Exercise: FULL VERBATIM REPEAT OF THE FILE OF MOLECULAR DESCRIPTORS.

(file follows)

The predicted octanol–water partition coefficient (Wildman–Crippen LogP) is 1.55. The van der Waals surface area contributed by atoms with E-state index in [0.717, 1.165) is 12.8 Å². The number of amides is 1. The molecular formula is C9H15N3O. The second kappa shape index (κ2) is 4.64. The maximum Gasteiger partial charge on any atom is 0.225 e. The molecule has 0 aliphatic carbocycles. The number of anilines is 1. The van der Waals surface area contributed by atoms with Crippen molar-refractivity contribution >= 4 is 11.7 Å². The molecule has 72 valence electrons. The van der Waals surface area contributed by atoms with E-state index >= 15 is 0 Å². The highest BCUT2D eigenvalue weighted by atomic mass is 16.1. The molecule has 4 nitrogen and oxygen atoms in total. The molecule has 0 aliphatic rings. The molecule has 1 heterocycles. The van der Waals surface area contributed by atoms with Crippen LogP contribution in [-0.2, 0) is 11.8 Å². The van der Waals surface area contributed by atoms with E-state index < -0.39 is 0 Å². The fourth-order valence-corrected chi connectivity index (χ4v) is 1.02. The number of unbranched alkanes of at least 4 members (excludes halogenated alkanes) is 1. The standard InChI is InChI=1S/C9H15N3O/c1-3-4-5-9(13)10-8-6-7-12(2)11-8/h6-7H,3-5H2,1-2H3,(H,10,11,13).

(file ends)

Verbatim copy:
The predicted octanol–water partition coefficient (Wildman–Crippen LogP) is 1.55. The van der Waals surface area contributed by atoms with E-state index in [0.717, 1.165) is 12.8 Å². The number of amides is 1. The molecular formula is C9H15N3O. The second kappa shape index (κ2) is 4.64. The maximum Gasteiger partial charge on any atom is 0.225 e. The molecule has 0 aliphatic carbocycles. The number of anilines is 1. The van der Waals surface area contributed by atoms with Crippen molar-refractivity contribution >= 4 is 11.7 Å². The molecule has 72 valence electrons. The van der Waals surface area contributed by atoms with E-state index >= 15 is 0 Å². The highest BCUT2D eigenvalue weighted by atomic mass is 16.1. The molecule has 4 nitrogen and oxygen atoms in total. The molecule has 0 aliphatic rings. The molecule has 1 heterocycles. The van der Waals surface area contributed by atoms with Crippen LogP contribution in [-0.2, 0) is 11.8 Å². The van der Waals surface area contributed by atoms with E-state index < -0.39 is 0 Å². The fourth-order valence-corrected chi connectivity index (χ4v) is 1.02. The number of unbranched alkanes of at least 4 members (excludes halogenated alkanes) is 1. The standard InChI is InChI=1S/C9H15N3O/c1-3-4-5-9(13)10-8-6-7-12(2)11-8/h6-7H,3-5H2,1-2H3,(H,10,11,13).